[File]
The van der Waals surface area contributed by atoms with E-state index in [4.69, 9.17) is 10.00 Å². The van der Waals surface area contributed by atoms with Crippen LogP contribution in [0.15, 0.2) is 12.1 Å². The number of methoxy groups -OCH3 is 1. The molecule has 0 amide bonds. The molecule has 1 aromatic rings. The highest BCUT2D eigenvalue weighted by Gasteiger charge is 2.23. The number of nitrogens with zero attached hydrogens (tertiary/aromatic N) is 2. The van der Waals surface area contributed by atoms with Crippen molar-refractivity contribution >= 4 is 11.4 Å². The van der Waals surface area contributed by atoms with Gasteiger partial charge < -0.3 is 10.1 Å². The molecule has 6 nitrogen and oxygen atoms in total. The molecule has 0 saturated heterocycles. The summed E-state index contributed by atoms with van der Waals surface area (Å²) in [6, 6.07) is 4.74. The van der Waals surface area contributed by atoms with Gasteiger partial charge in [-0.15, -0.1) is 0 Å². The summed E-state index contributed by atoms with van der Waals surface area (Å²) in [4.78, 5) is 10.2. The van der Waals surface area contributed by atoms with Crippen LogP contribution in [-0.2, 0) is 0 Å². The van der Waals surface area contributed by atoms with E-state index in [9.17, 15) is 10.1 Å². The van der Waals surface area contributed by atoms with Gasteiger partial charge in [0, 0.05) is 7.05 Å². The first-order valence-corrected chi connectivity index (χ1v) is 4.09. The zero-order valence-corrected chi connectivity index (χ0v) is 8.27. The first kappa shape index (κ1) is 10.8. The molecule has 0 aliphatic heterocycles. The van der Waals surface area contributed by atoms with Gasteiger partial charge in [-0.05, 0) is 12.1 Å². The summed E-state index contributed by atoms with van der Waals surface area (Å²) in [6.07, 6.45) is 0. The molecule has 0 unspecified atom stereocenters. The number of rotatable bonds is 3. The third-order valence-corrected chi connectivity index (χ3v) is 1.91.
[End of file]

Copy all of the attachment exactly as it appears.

The van der Waals surface area contributed by atoms with E-state index in [4.69, 9.17) is 10.00 Å². The van der Waals surface area contributed by atoms with Crippen LogP contribution in [0.15, 0.2) is 12.1 Å². The number of methoxy groups -OCH3 is 1. The molecule has 0 amide bonds. The molecule has 1 aromatic rings. The highest BCUT2D eigenvalue weighted by Gasteiger charge is 2.23. The number of nitrogens with zero attached hydrogens (tertiary/aromatic N) is 2. The van der Waals surface area contributed by atoms with Crippen molar-refractivity contribution >= 4 is 11.4 Å². The van der Waals surface area contributed by atoms with Gasteiger partial charge < -0.3 is 10.1 Å². The molecule has 6 nitrogen and oxygen atoms in total. The molecule has 0 saturated heterocycles. The summed E-state index contributed by atoms with van der Waals surface area (Å²) in [6, 6.07) is 4.74. The van der Waals surface area contributed by atoms with Gasteiger partial charge in [-0.15, -0.1) is 0 Å². The summed E-state index contributed by atoms with van der Waals surface area (Å²) in [4.78, 5) is 10.2. The van der Waals surface area contributed by atoms with Crippen LogP contribution in [-0.2, 0) is 0 Å². The van der Waals surface area contributed by atoms with E-state index in [9.17, 15) is 10.1 Å². The van der Waals surface area contributed by atoms with Gasteiger partial charge in [0, 0.05) is 7.05 Å². The first-order valence-corrected chi connectivity index (χ1v) is 4.09. The zero-order valence-corrected chi connectivity index (χ0v) is 8.27. The first kappa shape index (κ1) is 10.8. The molecule has 0 aliphatic heterocycles. The van der Waals surface area contributed by atoms with Gasteiger partial charge in [-0.05, 0) is 12.1 Å². The summed E-state index contributed by atoms with van der Waals surface area (Å²) in [6.07, 6.45) is 0. The molecule has 0 unspecified atom stereocenters. The number of rotatable bonds is 3. The third-order valence-corrected chi connectivity index (χ3v) is 1.91.